The Orchard, Kristina Gorcheva-Newberry. This is the story of four young people growing up in Moscow during the last years of the Soviet empire, “Generation Perestroika.” They fall in love, have sex and drink behind their parents’ backs, run off in cars, and hang out by themselves in a rural dacha. The book also includes a story of a teen sexually abused by her step-father. Since it’s set in Russia, people die, and the survivors are scared for life. The book ends with the age of the oligarchs, as state assets are bought up by individuals and fortunes are made, while most of the population remains poor.
This book was written before Putin’s invasion of Ukraine. There are lines in this book which are prescient, almost foretelling this war. Many lines will make you wince, knowing what comes next.
Short Stories – Saving the Best for Last
Anonymous Sex, by many anonymous authors. This short story anthology is like no other. All of the stories center on the topic of sex, and all of them are written anonymously. A list of contributors is in the front, and you can have some fun guessing who wrote what. I imagine this was an assignment of a lifetime for these authors. All of us yearn to write from our deepest, most private selves, but who dares do this under your own name? There’s a huge variety in these stories. There’s something for everyone.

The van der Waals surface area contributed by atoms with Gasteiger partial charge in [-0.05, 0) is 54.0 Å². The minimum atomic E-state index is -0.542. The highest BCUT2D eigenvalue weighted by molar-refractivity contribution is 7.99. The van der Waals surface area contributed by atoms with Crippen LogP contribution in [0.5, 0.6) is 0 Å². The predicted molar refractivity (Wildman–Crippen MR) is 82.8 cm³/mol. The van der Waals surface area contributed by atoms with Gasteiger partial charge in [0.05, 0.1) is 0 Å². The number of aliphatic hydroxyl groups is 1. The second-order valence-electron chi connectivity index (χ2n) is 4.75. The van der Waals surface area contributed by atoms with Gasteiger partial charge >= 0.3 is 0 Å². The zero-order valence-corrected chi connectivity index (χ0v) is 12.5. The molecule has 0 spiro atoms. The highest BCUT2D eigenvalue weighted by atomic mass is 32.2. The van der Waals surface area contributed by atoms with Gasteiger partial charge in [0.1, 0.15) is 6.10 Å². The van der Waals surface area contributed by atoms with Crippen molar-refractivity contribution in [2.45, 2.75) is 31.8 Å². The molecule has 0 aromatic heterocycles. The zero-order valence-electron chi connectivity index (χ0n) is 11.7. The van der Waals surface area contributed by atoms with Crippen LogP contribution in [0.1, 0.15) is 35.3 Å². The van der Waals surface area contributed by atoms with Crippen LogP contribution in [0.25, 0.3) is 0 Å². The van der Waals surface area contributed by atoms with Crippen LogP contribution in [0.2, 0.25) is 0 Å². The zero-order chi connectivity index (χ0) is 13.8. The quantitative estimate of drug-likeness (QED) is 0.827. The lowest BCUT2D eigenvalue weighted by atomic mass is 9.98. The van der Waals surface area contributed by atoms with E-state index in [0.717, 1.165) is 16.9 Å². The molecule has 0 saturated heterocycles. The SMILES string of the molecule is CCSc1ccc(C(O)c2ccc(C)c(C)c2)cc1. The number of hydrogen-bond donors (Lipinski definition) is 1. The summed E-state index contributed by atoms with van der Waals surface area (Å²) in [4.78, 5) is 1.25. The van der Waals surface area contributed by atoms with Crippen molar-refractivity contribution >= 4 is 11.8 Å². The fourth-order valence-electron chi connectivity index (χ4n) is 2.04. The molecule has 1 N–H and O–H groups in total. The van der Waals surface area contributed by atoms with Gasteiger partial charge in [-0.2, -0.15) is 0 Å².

Happy Reading! Cindy
Cynthia Coe is the author of The Prayer Shawl Chronicles: Stories of Unlikely Connections & Unexpected Gifts, along with several other fiction and non-fiction books.
Legal Disclosures: I generally receive free digital copies of books I review from the publishers. If I read them and like them, I say so. Otherwise, I don’t. I provide links to these products, and as an Amazon Associate, I earn from qualifying purchases (which means I may get a very small fee if you click through the link and buy something). Honestly, I write this blog for fun and to promote my own books. I pay for expenses out of my own pocket.